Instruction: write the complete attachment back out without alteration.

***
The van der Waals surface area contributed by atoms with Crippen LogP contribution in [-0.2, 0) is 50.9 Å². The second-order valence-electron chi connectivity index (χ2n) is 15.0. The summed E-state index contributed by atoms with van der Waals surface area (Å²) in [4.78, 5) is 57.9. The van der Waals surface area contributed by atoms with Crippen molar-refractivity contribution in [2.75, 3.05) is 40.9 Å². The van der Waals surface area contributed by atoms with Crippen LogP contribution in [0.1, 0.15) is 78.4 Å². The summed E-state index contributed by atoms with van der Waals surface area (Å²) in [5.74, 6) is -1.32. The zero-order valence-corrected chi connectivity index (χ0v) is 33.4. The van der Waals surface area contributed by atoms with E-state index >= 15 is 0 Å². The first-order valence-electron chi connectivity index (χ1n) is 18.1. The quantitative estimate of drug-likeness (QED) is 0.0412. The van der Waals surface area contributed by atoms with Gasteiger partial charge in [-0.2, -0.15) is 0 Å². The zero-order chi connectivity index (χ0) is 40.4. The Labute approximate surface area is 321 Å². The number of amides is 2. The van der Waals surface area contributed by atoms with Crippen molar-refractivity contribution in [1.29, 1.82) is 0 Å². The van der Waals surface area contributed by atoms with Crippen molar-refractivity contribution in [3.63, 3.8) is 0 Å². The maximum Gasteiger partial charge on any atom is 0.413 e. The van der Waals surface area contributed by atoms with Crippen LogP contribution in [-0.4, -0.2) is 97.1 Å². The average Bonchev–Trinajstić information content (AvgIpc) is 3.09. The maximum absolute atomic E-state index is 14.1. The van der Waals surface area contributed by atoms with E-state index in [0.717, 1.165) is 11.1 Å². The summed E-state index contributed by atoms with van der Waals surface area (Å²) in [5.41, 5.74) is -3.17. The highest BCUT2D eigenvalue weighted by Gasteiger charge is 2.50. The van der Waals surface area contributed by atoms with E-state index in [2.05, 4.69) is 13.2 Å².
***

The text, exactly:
The van der Waals surface area contributed by atoms with Crippen LogP contribution in [-0.2, 0) is 50.9 Å². The second-order valence-electron chi connectivity index (χ2n) is 15.0. The summed E-state index contributed by atoms with van der Waals surface area (Å²) in [4.78, 5) is 57.9. The van der Waals surface area contributed by atoms with Crippen molar-refractivity contribution in [2.75, 3.05) is 40.9 Å². The van der Waals surface area contributed by atoms with Crippen LogP contribution in [0.1, 0.15) is 78.4 Å². The summed E-state index contributed by atoms with van der Waals surface area (Å²) in [5.74, 6) is -1.32. The zero-order valence-corrected chi connectivity index (χ0v) is 33.4. The van der Waals surface area contributed by atoms with E-state index >= 15 is 0 Å². The first-order valence-electron chi connectivity index (χ1n) is 18.1. The quantitative estimate of drug-likeness (QED) is 0.0412. The van der Waals surface area contributed by atoms with Gasteiger partial charge in [-0.2, -0.15) is 0 Å². The zero-order chi connectivity index (χ0) is 40.4. The Labute approximate surface area is 321 Å². The number of amides is 2. The van der Waals surface area contributed by atoms with Crippen molar-refractivity contribution in [1.29, 1.82) is 0 Å². The van der Waals surface area contributed by atoms with Crippen molar-refractivity contribution in [3.63, 3.8) is 0 Å². The maximum Gasteiger partial charge on any atom is 0.413 e. The van der Waals surface area contributed by atoms with Crippen LogP contribution in [-0.4, -0.2) is 97.1 Å². The average Bonchev–Trinajstić information content (AvgIpc) is 3.09. The maximum absolute atomic E-state index is 14.1. The van der Waals surface area contributed by atoms with E-state index in [0.717, 1.165) is 11.1 Å². The summed E-state index contributed by atoms with van der Waals surface area (Å²) in [5.41, 5.74) is -3.17. The highest BCUT2D eigenvalue weighted by Gasteiger charge is 2.50. The van der Waals surface area contributed by atoms with E-state index in [2.05, 4.69) is 13.2 Å².